Visitor Question

Our dog wasn’t tied up and attacked our neighbor’s dogs…

Submitted By: Carolina (New Mexico)

Last night I let my dog go outside to “use the restroom” and he never came back. With the fact that I had to go to work the next day I decided one night away from home will be okay, especially since he’s an outside dog anyways.

The next morning there was a man honking outside my window, yelling if that’s my dog. When I went outside to see what was going on, I saw my dog sitting on the porch with blood on him. My neighbor started yelling at me that my dog has been harassing and eating their dogs’ food for months already.

My dog is usually tied down, but he always breaks out of the leash and we don’t always have money to be buy him a new one right away (that’s why we’ve been keeping him inside).

So last night, when I let him out he attacked my neighbor’s dogs and they will need to be hospitalized. What kind of trouble will we get into? Can we be charged with anything? Thanks.

Disclaimer: Our response is not formal legal advice and does not create an attorney-client relationship. It is generic legal information based on the very limited information provided. Do not rely upon the information in our response, or anywhere else on this site, when deciding the proper course of a legal matter. Always get a personalized case review from a local attorney.


Dear Carolina,

As long as your dog didn’t harm a person you won’t have to worry about criminal charges being brought against you. There’s a good chance you will be civilly responsible for all of your neighbor’s dogs’ veterinary bills related to the attack.

Unlike some other states, New Mexico does not have a state wide leash law. You should check with the city or town in which you reside. They may have a local leash law.

Whether a leash law exists or not, you were still negligent in allowing your dog to be unleashed and unconfined. Your negligence makes you liable for the damages sustained by your neighbor.

Those damages include the veterinary bills, medications the dogs may need now and into the future, the costs of boarding the dogs (if necessary) and the dogs’ future medical treatment. This presumes these damages are directly related to the attack.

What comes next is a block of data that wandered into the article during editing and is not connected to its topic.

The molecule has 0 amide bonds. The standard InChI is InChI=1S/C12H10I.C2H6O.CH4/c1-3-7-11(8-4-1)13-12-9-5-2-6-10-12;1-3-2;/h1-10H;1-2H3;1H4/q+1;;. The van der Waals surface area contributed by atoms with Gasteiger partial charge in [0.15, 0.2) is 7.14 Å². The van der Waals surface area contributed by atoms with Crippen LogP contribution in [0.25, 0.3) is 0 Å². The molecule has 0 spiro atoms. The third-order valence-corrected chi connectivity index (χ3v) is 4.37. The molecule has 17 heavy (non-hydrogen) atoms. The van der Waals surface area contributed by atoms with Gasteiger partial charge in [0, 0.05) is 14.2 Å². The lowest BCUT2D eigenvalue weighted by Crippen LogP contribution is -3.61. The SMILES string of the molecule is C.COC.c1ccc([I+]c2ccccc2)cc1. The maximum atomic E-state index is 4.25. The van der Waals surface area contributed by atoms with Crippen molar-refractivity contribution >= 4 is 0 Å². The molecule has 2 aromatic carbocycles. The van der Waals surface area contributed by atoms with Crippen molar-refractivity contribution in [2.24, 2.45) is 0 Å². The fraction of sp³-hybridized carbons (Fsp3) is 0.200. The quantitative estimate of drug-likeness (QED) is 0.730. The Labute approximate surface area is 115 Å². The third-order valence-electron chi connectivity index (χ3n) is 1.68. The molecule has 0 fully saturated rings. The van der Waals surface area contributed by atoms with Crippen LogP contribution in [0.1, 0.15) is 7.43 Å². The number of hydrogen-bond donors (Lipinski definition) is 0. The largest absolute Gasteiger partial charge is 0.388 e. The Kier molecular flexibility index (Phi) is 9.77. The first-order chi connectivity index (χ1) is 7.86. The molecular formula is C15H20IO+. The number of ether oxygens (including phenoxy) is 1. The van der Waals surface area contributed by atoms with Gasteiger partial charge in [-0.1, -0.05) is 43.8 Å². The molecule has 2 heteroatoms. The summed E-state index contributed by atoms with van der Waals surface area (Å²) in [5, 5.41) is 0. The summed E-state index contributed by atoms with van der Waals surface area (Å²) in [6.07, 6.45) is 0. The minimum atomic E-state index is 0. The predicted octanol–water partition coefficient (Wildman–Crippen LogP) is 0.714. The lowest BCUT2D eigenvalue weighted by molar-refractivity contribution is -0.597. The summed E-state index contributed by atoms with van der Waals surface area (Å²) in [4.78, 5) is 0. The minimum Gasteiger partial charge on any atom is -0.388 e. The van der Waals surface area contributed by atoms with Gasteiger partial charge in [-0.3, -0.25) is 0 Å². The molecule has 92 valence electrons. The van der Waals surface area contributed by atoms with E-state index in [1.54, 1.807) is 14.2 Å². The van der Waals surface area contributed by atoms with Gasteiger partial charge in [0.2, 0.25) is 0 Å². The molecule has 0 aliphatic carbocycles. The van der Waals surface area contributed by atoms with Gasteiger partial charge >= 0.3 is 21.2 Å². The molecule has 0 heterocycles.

If you carry homeowners insurance, check your policy. There’s a good chance the insurance will cover most of the damages. If you carry renter’s insurance there’s also a chance it may cover some of the damages. If you don’t have homeowners or renters insurance to cover the damages you might want to speak with your neighbor…when he calms down.

It’s a good idea to offer to pay for some of your neighbor’s damages. If you are unable to work out a compromise with your neighbor you may be out of options.

Learn more here: Dog-on-Dog Aggression

The above is general information. Laws change frequently, and across jurisdictions. You should get a personalized case evaluation from a licensed attorney.

Find a local attorney to give you a free case review here, or call 888-972-0892.

We wish you the best with your claim,


One comment on “Our dog wasn’t tied up and attacked our neighbor’s dogs…

  1. Anonymous says:

    Two days ago my Cavalier got away from my husband and she got right through the fence of a neighbor’s yard.

    She was attacked by their dogs and killed. One is a boxer and the other is a mix. They are both bigger dogs. They also had a husky in their yard. I’m not sure if they’re just watching it or if they got a new dog.

    Their dogs also killed a neighbor’s cat about a month ago. Also, the next door neighbor of the aggressive dogs had to call animal control numerous times before, because the dogs went after their family members.

    Their kids couldn’t even walk to the end of the driveway to catch the bus. They couldn’t even walk to their mailbox!

    I know that my dog shouldn’t have gone into their yard, but it still didn’t give their dogs the right to kill my dog for sport.

Leave a Comment

Don’t ask a personal injury question here – comments are not reviewed by an attorney. Ask your question on this page. Required fields are marked *